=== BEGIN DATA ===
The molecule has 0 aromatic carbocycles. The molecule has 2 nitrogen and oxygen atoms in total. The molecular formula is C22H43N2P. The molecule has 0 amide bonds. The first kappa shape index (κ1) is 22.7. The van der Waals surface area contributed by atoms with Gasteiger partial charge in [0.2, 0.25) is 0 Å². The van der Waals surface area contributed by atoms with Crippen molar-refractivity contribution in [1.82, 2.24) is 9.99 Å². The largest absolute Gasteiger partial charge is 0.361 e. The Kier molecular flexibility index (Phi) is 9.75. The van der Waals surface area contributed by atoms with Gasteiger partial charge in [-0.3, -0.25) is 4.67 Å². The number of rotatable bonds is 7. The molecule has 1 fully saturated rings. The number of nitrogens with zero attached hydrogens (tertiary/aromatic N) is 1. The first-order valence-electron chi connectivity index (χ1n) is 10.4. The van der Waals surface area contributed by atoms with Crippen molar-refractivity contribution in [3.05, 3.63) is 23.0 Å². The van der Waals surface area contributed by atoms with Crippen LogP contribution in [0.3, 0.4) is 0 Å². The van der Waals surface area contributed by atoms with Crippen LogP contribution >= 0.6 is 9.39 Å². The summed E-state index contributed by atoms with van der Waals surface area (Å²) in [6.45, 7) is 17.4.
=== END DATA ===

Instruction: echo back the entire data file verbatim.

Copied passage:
The molecule has 0 aromatic carbocycles. The molecule has 2 nitrogen and oxygen atoms in total. The molecular formula is C22H43N2P. The molecule has 0 amide bonds. The first kappa shape index (κ1) is 22.7. The van der Waals surface area contributed by atoms with Gasteiger partial charge in [0.2, 0.25) is 0 Å². The van der Waals surface area contributed by atoms with Crippen molar-refractivity contribution in [1.82, 2.24) is 9.99 Å². The largest absolute Gasteiger partial charge is 0.361 e. The Kier molecular flexibility index (Phi) is 9.75. The van der Waals surface area contributed by atoms with Gasteiger partial charge in [-0.3, -0.25) is 4.67 Å². The number of rotatable bonds is 7. The molecule has 1 fully saturated rings. The number of nitrogens with zero attached hydrogens (tertiary/aromatic N) is 1. The first-order valence-electron chi connectivity index (χ1n) is 10.4. The van der Waals surface area contributed by atoms with Crippen molar-refractivity contribution in [3.05, 3.63) is 23.0 Å². The van der Waals surface area contributed by atoms with Crippen LogP contribution in [0.3, 0.4) is 0 Å². The van der Waals surface area contributed by atoms with Crippen LogP contribution >= 0.6 is 9.39 Å². The summed E-state index contributed by atoms with van der Waals surface area (Å²) in [6.45, 7) is 17.4.